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IT Shops Have Cloud Homework To Do

The good news is, many IT departments have in place the resources and infrastructure required to develop enterprise clouds. The bad news is, a lot of their IT counterparts who would presumably like to develop clouds are not yet at the point where they're ready to commit.

That's one scenario discussed in a recent whitepaper from GlassHouse Technologies entitled "The CIO's Guide to Cloud Computing." The whitepaper (which you can sign up to get here) refers to the power of "IT transformation" capabilities as an edge that enterprises who want to deploy private clouds before embracing public clouds can employ. These enterprises can lean back on their experiences with SLAs, demand-forecasting that powers rapid or real-time provisioning, and automated billing/chargeback systems as useful aids to private cloud building.

However, there's homework to be done before putting the cloud pedal to the metal, and it involves understanding end user business requirements, making sure provisioned services are utilized to the max, and figuring out whether to outsource or go with internal services. These are no small tasks.

All this info from GlassHouse is good, but it doesn't squarely address one aspect of cloud computing that's currently holding back implementations: A lot of users aren't worried about marshalling the resources required to develop their clouds as much as they're concerned with keeping the darned things up and running once they're in operation. As it was put to me today by Fortisphere CEO Siki Giunta, "Larger enterprises know what they want, they just worry about mean time to repair."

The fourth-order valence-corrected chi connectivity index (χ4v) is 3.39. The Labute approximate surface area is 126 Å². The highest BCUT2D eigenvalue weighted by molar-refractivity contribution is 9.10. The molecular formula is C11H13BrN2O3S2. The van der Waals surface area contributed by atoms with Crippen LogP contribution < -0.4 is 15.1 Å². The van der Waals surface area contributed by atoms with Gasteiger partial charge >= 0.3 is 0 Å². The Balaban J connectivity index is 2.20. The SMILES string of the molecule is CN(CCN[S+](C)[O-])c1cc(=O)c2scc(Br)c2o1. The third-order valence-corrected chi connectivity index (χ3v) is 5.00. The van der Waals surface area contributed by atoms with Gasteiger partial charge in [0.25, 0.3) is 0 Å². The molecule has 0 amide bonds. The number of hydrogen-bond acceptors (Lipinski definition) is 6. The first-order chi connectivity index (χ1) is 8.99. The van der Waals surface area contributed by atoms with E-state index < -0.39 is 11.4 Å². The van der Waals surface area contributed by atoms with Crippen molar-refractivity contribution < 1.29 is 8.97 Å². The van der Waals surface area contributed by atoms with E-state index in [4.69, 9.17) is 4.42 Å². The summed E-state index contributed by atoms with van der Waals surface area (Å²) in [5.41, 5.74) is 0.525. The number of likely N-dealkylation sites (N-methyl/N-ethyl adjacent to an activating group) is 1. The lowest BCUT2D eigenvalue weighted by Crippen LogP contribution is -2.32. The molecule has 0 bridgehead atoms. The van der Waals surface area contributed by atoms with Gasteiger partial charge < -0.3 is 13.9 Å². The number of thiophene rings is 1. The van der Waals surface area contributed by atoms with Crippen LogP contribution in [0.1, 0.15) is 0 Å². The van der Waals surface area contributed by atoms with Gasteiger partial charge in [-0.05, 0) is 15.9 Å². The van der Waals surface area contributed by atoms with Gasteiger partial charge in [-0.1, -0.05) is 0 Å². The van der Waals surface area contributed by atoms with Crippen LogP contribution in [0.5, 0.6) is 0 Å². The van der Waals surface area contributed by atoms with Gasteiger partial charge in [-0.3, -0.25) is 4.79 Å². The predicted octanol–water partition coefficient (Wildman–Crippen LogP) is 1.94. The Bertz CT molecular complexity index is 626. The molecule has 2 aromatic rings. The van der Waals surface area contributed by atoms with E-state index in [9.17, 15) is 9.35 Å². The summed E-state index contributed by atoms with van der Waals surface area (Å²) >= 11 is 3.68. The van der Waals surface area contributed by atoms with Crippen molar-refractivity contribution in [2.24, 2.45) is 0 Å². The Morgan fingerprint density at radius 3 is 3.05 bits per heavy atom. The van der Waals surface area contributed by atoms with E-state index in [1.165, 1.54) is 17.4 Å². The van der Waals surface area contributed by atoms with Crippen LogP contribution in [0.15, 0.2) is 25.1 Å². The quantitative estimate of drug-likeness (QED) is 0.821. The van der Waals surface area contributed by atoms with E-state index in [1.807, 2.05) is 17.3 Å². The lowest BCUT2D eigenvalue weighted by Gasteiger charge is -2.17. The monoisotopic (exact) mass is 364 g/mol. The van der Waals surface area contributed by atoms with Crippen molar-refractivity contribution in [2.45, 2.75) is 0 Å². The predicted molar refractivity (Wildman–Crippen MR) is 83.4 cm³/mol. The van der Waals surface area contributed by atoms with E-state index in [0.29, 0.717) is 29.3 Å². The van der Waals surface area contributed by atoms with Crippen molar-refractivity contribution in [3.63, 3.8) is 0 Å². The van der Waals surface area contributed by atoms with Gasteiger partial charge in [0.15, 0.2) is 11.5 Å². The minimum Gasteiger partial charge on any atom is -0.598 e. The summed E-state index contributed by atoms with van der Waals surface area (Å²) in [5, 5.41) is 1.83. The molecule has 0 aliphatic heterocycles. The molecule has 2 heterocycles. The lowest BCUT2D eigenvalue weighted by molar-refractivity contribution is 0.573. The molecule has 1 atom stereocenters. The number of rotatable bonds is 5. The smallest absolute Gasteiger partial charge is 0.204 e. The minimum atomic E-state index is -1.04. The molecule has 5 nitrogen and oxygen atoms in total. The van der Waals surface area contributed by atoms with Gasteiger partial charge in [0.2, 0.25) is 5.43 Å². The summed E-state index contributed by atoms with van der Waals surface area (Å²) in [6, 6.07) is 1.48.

They may know what they want, but that doesn't change the fact that many of them have grossly over-provisioned their virtual infrastructures, which leads to the dreaded virtual sprawl that's such a curse to companies who want to implement lean, mean cloud machines.

Siki says 2010 will be the year of reckoning for over-provisioned virtual environments, as users finally get serious about digging into who's using -- or not using -- VMs in an effort to streamline virtual infrastructures.

The GlassHouse whitepaper also predicts good cloud things for 2010, calling it "a major year for cloud computing." Well, as major as it can be when 60 percent of surveyed execs state their intentions to implement cloud initiatives during the upcoming year, and the other 40 percent say "No way." Can it really be a major year when such a large group is staying home?

This GlassHouse whitepaper is filled with a lot of interesting stuff, but like so many other cloud reports, it gets squishy when it comes to forecasting the future. However, it nails the situation on the head when it declares, "But for most CIOs, cloud computing is relatively amorphous."

What's the secret to streamlining over-provisioned virtual infrastructures? Please e-mail your comments to me or submit them below.

Correction: In my Dec. 10 blog, "Victory over Virtual Sprawl," I misspelled Embotics. I sincerely apologize to them for this mistake.

Posted by Bruce Hoard on 12/15/2009 at 12:48 PM


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